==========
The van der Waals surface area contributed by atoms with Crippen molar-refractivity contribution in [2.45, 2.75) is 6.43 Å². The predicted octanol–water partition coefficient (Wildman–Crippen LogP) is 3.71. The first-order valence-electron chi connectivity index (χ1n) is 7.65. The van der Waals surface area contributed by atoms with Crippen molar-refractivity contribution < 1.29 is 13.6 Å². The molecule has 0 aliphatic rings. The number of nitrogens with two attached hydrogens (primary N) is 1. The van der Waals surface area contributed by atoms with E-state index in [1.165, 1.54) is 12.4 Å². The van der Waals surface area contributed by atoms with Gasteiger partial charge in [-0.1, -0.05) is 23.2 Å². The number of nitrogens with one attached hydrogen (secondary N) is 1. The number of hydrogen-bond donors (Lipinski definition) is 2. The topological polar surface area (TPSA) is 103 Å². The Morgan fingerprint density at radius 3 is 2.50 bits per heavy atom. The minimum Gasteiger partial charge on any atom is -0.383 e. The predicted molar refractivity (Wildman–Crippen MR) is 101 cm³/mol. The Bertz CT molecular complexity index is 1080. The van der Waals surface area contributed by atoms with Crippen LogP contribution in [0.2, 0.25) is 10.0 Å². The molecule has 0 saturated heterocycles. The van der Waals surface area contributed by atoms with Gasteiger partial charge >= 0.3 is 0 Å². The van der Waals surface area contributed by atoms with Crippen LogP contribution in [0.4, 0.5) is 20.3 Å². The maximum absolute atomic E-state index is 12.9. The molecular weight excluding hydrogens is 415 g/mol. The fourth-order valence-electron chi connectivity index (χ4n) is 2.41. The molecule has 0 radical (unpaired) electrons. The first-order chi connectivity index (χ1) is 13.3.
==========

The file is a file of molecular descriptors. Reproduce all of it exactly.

The van der Waals surface area contributed by atoms with Crippen molar-refractivity contribution in [2.45, 2.75) is 6.43 Å². The predicted octanol–water partition coefficient (Wildman–Crippen LogP) is 3.71. The first-order valence-electron chi connectivity index (χ1n) is 7.65. The van der Waals surface area contributed by atoms with Crippen molar-refractivity contribution < 1.29 is 13.6 Å². The molecule has 0 aliphatic rings. The number of nitrogens with two attached hydrogens (primary N) is 1. The van der Waals surface area contributed by atoms with E-state index in [1.165, 1.54) is 12.4 Å². The van der Waals surface area contributed by atoms with Gasteiger partial charge in [-0.1, -0.05) is 23.2 Å². The number of nitrogens with one attached hydrogen (secondary N) is 1. The number of hydrogen-bond donors (Lipinski definition) is 2. The topological polar surface area (TPSA) is 103 Å². The Morgan fingerprint density at radius 3 is 2.50 bits per heavy atom. The minimum Gasteiger partial charge on any atom is -0.383 e. The predicted molar refractivity (Wildman–Crippen MR) is 101 cm³/mol. The Bertz CT molecular complexity index is 1080. The van der Waals surface area contributed by atoms with Crippen LogP contribution in [0.2, 0.25) is 10.0 Å². The molecule has 0 saturated heterocycles. The van der Waals surface area contributed by atoms with Gasteiger partial charge >= 0.3 is 0 Å². The van der Waals surface area contributed by atoms with Crippen LogP contribution in [0.4, 0.5) is 20.3 Å². The maximum absolute atomic E-state index is 12.9. The molecular weight excluding hydrogens is 415 g/mol. The fourth-order valence-electron chi connectivity index (χ4n) is 2.41. The molecule has 0 radical (unpaired) electrons. The first-order chi connectivity index (χ1) is 13.3.